These postcards of Belle Époque Venice were printed by the Detroit Publishing Company using the Photochrom process, a time-consuming and exacting technique by which convincing layers of artificial color are applied to black and white photos and reproduced.
Invented in the 1880s by Hans Jakob Schmid, an employee of a Swiss printing company, the closely guarded process begins with coating a tablet of lithographic limestone with a light-sensitive emulsion, then exposing it to sunlight under a photo negative for up to several hours.
The emulsion hardens in proportion to the level of exposure and the less hardened portions are removed with a solvent, forming a fixed lithographic image on the stone.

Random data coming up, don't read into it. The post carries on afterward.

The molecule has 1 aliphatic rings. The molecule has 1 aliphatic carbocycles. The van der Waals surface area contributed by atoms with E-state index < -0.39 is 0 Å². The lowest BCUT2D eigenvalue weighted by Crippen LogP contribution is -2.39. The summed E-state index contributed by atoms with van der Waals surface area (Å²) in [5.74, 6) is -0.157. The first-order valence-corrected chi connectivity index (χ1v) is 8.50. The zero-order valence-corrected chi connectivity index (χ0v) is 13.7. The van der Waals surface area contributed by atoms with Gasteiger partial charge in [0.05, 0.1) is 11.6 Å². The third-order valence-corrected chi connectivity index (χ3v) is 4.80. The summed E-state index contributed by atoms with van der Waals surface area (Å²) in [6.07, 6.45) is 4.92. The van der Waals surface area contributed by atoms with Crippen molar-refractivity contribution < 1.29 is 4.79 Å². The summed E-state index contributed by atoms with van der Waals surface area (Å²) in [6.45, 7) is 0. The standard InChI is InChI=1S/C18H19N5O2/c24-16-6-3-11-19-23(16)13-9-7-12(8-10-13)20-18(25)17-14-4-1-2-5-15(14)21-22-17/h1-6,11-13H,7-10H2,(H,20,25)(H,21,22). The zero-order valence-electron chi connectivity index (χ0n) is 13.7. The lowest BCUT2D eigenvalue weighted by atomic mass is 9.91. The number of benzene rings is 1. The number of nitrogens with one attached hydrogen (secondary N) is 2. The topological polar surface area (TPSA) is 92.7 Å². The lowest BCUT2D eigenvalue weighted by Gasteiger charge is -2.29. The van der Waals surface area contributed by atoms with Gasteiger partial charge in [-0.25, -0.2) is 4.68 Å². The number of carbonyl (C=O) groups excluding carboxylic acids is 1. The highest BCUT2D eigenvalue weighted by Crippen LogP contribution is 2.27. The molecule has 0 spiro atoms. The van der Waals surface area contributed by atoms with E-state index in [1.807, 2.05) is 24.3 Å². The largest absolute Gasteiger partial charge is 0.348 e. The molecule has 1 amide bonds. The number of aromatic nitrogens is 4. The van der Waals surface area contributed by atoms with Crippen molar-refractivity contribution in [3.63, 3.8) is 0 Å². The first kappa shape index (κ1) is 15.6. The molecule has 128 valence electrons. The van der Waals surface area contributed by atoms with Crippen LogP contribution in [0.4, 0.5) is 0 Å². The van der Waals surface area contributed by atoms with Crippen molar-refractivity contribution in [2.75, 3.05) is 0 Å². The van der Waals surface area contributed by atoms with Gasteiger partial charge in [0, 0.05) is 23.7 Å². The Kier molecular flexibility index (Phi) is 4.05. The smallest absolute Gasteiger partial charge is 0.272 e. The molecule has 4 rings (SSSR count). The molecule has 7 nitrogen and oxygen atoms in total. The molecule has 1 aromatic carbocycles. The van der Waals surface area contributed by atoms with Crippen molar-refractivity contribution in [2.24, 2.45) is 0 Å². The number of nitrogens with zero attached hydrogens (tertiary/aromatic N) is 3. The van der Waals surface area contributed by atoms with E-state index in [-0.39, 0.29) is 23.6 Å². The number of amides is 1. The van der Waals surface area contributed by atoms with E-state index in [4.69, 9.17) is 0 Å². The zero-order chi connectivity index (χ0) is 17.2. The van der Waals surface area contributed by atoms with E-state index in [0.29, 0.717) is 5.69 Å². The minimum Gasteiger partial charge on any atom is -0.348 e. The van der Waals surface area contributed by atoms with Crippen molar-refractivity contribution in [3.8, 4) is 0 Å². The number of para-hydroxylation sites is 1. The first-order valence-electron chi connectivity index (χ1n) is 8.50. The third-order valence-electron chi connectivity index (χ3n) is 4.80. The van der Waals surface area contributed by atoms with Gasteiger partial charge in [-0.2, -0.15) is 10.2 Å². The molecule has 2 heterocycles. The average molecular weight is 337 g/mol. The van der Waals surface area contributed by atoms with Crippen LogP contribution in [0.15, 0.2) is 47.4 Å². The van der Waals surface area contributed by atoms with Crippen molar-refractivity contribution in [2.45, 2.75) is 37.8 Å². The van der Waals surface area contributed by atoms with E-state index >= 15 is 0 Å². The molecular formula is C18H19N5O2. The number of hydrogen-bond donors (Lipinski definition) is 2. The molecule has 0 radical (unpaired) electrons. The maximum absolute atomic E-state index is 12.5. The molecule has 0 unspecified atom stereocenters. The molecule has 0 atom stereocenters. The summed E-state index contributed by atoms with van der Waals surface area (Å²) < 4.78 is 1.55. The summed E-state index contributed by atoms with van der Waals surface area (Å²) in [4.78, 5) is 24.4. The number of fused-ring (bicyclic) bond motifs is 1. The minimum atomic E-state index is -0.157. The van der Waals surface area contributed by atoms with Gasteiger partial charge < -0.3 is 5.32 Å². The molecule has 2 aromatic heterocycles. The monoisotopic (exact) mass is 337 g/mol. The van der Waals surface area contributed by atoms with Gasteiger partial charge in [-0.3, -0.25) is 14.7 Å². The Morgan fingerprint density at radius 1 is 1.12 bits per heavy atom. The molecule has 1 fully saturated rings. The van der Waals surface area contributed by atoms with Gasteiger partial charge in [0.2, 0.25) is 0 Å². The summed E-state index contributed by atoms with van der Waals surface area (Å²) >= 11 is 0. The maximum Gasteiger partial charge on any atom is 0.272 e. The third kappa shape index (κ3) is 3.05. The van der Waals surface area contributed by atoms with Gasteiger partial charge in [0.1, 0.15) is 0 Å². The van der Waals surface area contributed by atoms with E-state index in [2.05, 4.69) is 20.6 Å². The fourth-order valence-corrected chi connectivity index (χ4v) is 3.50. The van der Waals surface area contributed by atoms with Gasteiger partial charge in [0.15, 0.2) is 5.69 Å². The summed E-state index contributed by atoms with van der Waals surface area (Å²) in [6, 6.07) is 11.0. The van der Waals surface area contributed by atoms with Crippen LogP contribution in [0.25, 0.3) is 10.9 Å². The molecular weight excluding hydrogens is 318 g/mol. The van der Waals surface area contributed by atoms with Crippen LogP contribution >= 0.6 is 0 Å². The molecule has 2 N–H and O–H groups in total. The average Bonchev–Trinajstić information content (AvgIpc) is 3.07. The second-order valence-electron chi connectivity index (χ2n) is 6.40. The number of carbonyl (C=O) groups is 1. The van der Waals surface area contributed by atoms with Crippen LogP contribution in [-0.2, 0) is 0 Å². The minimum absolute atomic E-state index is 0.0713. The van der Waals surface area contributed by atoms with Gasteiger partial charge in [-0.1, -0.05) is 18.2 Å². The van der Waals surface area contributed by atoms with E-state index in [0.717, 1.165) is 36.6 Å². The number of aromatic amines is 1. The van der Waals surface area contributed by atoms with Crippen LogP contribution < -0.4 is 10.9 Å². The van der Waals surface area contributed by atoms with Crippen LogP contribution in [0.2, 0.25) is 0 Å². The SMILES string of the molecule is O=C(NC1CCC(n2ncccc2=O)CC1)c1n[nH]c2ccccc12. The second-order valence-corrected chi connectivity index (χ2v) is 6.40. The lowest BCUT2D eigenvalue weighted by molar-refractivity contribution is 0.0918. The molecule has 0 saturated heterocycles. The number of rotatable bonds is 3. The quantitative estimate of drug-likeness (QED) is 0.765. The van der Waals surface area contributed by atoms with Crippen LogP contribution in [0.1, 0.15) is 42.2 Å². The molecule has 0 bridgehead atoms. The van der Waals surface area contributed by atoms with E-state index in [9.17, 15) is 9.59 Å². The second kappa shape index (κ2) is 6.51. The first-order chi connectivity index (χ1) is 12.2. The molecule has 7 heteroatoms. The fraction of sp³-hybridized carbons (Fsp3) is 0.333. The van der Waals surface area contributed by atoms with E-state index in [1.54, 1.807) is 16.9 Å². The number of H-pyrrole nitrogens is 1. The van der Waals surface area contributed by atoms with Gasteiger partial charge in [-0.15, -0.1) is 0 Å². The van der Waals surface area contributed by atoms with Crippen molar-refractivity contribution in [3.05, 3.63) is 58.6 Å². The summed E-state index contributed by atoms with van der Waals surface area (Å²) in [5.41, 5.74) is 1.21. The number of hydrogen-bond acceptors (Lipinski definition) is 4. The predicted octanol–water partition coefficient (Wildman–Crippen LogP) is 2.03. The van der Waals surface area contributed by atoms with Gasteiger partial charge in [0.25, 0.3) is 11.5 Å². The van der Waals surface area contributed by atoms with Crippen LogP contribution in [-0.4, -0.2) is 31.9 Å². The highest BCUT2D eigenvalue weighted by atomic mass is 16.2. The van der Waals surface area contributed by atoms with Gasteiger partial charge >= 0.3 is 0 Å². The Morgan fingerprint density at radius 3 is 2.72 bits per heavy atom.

Successive litho stones are then prepared for each individual tint to be used in the final color image. A single Photochrom postcard might require over a dozen different tint stones.
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Though the process was especially lengthy and painstaking back in Schmid's day, the end result was surprisingly lifelike color at a time when true color photography was just starting to be developed.